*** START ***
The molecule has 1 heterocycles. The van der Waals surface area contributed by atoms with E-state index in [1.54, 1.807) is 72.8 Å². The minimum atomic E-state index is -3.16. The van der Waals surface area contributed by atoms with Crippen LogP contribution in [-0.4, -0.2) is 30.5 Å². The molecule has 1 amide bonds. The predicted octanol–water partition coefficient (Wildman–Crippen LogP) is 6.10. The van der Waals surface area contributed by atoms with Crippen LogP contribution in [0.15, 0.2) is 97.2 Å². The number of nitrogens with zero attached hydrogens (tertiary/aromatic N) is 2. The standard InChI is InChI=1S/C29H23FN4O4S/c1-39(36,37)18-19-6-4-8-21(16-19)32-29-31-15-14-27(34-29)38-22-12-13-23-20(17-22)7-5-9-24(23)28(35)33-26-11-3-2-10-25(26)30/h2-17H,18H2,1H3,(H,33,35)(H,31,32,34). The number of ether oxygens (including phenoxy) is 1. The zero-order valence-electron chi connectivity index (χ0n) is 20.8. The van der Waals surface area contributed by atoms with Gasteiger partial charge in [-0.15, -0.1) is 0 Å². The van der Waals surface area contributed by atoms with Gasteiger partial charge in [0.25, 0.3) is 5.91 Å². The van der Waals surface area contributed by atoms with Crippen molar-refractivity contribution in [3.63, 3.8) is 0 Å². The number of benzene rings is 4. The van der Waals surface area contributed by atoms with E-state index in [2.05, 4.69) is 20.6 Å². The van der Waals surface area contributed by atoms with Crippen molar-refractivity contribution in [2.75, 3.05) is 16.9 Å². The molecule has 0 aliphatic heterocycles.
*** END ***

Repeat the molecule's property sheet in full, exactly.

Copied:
The molecule has 1 heterocycles. The van der Waals surface area contributed by atoms with E-state index in [1.54, 1.807) is 72.8 Å². The minimum atomic E-state index is -3.16. The van der Waals surface area contributed by atoms with Crippen LogP contribution in [-0.4, -0.2) is 30.5 Å². The molecule has 1 amide bonds. The predicted octanol–water partition coefficient (Wildman–Crippen LogP) is 6.10. The van der Waals surface area contributed by atoms with Crippen LogP contribution in [0.15, 0.2) is 97.2 Å². The number of nitrogens with zero attached hydrogens (tertiary/aromatic N) is 2. The standard InChI is InChI=1S/C29H23FN4O4S/c1-39(36,37)18-19-6-4-8-21(16-19)32-29-31-15-14-27(34-29)38-22-12-13-23-20(17-22)7-5-9-24(23)28(35)33-26-11-3-2-10-25(26)30/h2-17H,18H2,1H3,(H,33,35)(H,31,32,34). The number of ether oxygens (including phenoxy) is 1. The zero-order valence-electron chi connectivity index (χ0n) is 20.8. The van der Waals surface area contributed by atoms with Gasteiger partial charge in [-0.15, -0.1) is 0 Å². The van der Waals surface area contributed by atoms with Gasteiger partial charge in [0.25, 0.3) is 5.91 Å². The van der Waals surface area contributed by atoms with Crippen molar-refractivity contribution in [3.63, 3.8) is 0 Å². The number of benzene rings is 4. The van der Waals surface area contributed by atoms with E-state index in [2.05, 4.69) is 20.6 Å². The van der Waals surface area contributed by atoms with Crippen molar-refractivity contribution in [2.75, 3.05) is 16.9 Å². The molecule has 0 aliphatic heterocycles.